From the chemical profiles of EN and PR, tea catechins are detected in all tea extracts. It is apparent that steaming oolong tea with Thai botanical drugs contributed to additional phytochemicals, especially flavonoids, which could be implied from the findings observed in the in vitro assays. For instance, gingerdiol and gingerol detected in EN were previously reported in ginger extracts (Kikuzaki et al., 1992), whereas piperettine I detected in PR was previously reported in Piper genus (Parmar et al., 1997). The beneficial effects of both plants on controlling blood sugar have been discussed previously. Ginger supplementation was recommended as effective adjuvant therapy for patients with T2DM (El Gayar et al., 2019), while the hypoglycemic effect of the water extract of Piper sarmentosum Roxb. on rats was also reported (Peungvicha et al., 1998).

High-molecular weight phenolic compounds such as theaflavin-3-3′-digallate and thearubigin have been reported to inhibit α-glucosidase (Striegel et al., 2015). However, both compounds were not detected in the tea extracts. However, the presence of quercetin 3-O-glucosylrutinoside was detected in both PR and oolong tea extracts could contribute to the observed α-amylase inhibition activity. The structure–activity relationship of quercetin 3-O-glucosylrutinoside as the α-amylase inhibitor was elucidated in a previous study (Li et al., 2018). The presence of 5-O-caffeoylquinic acid in PR, p-coumaric acid in EN, and 4-caffeoylquinic acid and 1-caffeoylquinic acid in oolong tea could contribute to the anti-inflammatory property of the tea extracts. Such compounds were previously observed in the Cornus officinalis var. koreana Kitam extract that attenuated the inflammatory response induced by LPS in RAW 264.7 cells (Najjar et al., 2021). Additionally, the anti-inflammatory property of caffeoylquinic acids (CQAs) has also been described (Liu et al., 2020).

The antiproliferation activity of tea extracts was investigated using K562 and RAW264.7 cells. The results indicated the tea extracts were not toxic to both cells (Figures 5A,6). Evaluating tea quality, efficacy, and safety is important for the tea industry (Lin and Sun, 2020), especially to promote both safe and rational use of these special oolong teas. Finally, from the in vitro results and chemical profiles of tea extracts, this study rationalizes the consumption of oolong and special oolong teas. Nevertheless, possible contraindications and interactions when the tea is taken together with pharmaceuticals such as anti-diabetic drugs and functional foods (May and Schindler, 2016) are suggested for future study.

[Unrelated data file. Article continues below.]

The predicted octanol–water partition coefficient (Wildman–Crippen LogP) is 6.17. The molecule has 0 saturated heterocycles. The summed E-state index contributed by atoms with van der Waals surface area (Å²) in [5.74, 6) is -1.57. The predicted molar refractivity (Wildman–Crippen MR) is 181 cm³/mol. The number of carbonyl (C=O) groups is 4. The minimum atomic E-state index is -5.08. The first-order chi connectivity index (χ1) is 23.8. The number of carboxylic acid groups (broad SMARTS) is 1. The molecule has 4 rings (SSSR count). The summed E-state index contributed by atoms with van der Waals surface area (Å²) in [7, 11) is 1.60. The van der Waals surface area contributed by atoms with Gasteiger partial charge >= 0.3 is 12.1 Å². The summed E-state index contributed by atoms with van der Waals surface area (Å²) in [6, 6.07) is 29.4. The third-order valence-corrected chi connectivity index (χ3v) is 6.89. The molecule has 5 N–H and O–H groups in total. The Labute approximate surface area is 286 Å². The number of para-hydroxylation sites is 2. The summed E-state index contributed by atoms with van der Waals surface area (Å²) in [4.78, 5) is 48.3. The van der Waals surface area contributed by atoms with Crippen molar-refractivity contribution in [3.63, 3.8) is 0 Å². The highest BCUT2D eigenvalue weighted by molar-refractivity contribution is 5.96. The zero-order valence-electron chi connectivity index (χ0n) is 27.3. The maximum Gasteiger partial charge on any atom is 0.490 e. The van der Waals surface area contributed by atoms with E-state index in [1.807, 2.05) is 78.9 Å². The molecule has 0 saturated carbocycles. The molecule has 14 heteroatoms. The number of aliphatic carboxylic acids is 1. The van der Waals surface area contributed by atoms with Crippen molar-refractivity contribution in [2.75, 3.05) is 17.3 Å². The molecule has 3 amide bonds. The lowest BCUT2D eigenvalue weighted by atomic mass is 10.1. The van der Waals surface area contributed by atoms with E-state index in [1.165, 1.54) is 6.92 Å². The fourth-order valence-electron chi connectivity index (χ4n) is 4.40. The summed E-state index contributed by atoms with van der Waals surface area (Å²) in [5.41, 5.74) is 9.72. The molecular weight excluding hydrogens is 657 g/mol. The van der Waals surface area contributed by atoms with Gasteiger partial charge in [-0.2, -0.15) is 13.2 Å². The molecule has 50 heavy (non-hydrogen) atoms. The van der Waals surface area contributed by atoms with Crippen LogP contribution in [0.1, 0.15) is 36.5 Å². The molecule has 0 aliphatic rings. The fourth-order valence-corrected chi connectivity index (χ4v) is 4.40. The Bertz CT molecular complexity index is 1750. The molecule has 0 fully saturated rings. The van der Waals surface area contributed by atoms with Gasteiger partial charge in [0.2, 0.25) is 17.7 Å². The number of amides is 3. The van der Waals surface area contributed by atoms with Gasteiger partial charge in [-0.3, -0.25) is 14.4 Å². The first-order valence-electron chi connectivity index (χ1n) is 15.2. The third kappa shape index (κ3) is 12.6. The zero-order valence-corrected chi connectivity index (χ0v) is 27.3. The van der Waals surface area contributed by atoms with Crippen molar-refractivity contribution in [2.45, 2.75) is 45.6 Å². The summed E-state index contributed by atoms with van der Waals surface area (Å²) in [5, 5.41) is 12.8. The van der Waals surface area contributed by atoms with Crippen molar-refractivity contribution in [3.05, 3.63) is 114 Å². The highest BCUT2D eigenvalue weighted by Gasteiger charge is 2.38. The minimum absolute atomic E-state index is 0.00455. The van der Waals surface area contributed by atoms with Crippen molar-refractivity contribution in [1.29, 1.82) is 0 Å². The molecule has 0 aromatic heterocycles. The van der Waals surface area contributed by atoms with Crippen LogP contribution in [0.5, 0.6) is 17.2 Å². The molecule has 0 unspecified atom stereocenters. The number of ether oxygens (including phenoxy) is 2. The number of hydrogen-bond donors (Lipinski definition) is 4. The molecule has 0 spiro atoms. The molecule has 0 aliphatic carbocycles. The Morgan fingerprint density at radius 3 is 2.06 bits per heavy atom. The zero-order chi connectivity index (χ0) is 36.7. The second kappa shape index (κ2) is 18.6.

FIGURE 5. Effect of tea water extracts on RAW 264.7 cells. (A) Cell viability percentage. (B) Percentage of nitric oxide production in RAW cells after tea extract treatment. PR, peaceful rest tea; EN, eternity tea; NO production, nitric oxide production.


FIGURE 6. Anti-proliferation effect of tea extracts on K562 cells. PR, peaceful rest tea; EN, eternity tea.


Oolong tea is already good on its own. Thai botanical drugs are steamed with the oolong tea to produce the special oolong teas, EN and PR. The extra compounds observed in the chemical profiles of PR and EN teas rationalized the good in vitro antidiabetic property of the extracts. Interestingly, among all the tea extracts, PR extracts exhibited the best activity in the in vitro assays, particularly the inhibition of glucose uptake and consumption by adipocytes and skeletal muscle. Other than tea catechins, the activities could be due to the presence of flavonoid compounds contributed by the Thai botanical drugs. Based on the results, this study suggests the potential of PR extracts to combat diabetes, cardiovascular diseases, and obesity.